The cybersecurity challenges that face healthcare providers can seem staggering. Last year, the industry accounted for nearly 70 percent of all records exposed in data breaches, according to the Identity Theft Resource Center, and protected health information breaches impacted more than 113 million individuals, according to the Office for Civil Rights (OCR). Further, with health records increasing in value (surpassing credit card data) for criminals, hacking continues to rise.
Some institutions will report that they are “mostly secure.” And while awareness of threats has increased in the healthcare sector, many providers remain behind the curve on cybersecurity and lack the ability to prevent even common intrusions. Compounding the challenge for providers, state governments have responded to cyberattacks with increased scrutiny. Ever-changing laws dictate what actions a provider must take to both alert patients affected by a breach and offer remediation. Many of these amended laws expand the reach of current notification requirements, add to the definition of “personal information” and increase reporting requirements to state attorneys general.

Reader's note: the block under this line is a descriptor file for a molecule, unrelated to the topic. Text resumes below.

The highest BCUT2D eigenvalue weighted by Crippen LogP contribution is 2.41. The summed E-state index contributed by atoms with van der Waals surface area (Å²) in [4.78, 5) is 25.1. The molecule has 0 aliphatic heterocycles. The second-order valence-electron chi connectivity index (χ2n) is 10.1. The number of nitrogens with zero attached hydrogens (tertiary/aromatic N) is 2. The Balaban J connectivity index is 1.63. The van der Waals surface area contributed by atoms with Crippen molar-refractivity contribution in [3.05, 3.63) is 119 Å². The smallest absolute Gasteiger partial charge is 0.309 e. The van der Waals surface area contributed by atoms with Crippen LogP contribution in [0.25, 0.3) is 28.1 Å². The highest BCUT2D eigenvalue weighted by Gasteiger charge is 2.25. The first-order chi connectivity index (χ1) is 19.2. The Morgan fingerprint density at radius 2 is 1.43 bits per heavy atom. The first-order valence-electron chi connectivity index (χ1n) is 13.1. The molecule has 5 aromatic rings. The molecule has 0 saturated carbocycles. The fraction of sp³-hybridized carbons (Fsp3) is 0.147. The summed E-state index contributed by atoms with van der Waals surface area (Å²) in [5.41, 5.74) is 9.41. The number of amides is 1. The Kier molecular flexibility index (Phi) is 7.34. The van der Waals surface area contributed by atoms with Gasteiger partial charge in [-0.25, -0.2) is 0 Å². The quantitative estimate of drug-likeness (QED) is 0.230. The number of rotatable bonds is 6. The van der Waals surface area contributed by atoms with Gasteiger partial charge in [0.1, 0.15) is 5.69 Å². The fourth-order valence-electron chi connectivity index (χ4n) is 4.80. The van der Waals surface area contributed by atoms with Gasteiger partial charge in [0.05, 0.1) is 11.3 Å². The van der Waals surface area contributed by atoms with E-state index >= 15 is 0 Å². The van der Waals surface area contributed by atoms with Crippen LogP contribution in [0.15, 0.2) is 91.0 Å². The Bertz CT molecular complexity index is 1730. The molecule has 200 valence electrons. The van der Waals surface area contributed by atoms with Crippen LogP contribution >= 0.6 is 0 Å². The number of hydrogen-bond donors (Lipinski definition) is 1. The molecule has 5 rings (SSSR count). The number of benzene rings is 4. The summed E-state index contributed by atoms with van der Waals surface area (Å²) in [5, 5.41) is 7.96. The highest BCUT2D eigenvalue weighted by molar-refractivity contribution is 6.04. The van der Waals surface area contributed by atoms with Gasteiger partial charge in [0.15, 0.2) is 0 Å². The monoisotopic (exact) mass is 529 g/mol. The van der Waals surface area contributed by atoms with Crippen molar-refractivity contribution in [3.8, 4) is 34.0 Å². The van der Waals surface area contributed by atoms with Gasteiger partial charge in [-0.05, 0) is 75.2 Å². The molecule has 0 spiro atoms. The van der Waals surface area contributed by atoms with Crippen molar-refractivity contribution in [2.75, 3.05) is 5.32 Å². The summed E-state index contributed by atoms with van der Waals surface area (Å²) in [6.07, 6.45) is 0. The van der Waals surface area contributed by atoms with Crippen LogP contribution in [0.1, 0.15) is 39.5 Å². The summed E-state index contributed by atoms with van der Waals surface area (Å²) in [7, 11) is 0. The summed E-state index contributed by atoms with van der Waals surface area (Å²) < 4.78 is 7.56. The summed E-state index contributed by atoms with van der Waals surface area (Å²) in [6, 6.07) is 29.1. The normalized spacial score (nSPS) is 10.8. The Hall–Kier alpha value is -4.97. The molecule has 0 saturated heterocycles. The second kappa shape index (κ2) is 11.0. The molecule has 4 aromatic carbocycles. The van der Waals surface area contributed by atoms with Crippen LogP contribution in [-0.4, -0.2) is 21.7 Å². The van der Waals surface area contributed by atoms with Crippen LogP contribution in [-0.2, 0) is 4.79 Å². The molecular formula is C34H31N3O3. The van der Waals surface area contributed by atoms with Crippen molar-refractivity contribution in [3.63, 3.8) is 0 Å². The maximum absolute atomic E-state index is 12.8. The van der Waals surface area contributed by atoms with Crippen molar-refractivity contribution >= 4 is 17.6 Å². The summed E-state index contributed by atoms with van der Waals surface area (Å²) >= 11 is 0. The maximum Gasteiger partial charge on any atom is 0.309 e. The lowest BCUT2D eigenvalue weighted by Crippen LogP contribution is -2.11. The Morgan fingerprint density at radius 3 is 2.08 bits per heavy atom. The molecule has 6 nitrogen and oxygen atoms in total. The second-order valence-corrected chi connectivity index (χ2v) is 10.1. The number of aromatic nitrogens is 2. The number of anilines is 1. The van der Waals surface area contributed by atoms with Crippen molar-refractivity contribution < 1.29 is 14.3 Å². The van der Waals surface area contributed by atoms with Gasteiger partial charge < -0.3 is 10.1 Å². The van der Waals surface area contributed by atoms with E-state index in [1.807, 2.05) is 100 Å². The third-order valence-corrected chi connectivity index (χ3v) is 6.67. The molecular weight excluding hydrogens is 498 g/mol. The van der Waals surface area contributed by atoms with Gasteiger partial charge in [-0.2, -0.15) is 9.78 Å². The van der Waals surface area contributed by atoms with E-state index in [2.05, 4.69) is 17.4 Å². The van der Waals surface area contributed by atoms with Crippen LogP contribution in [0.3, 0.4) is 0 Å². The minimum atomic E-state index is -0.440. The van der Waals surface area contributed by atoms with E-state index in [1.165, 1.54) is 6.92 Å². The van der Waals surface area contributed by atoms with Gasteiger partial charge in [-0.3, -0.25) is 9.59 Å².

For example, North Dakota modified its notification law to require any organization that “owns” or “licenses” state residents’ data that includes “personal information” to report the breach to the attorney general if it impacts more than 250 people. This applies even if the organization isn’t based in the state. North Dakota isn’t alone. Several other states, including Connecticut, Nevada, Oregon and Tennessee amended data breach notification laws in 2015 and 2016. And state attorneys general are making it clear that they want to be in the loop early when a breach occurs.
Navigating this increasingly complex maze of requirements from different states while simultaneously combatting data breaches is not an easy task. That’s why it’s critical for healthcare providers to prepare a comprehensive data security action plan by following these five steps:
1. Benchmark to identify vulnerabilities—A risk assessment is a key first step to help a provider determine where the greatest risks are within the organization. This helps the leadership team then determine what security resources to deploy and where to focus attention.
2. Adopt a consistent security posture—Healthcare providers need to take a consistent security stance across their organizations.
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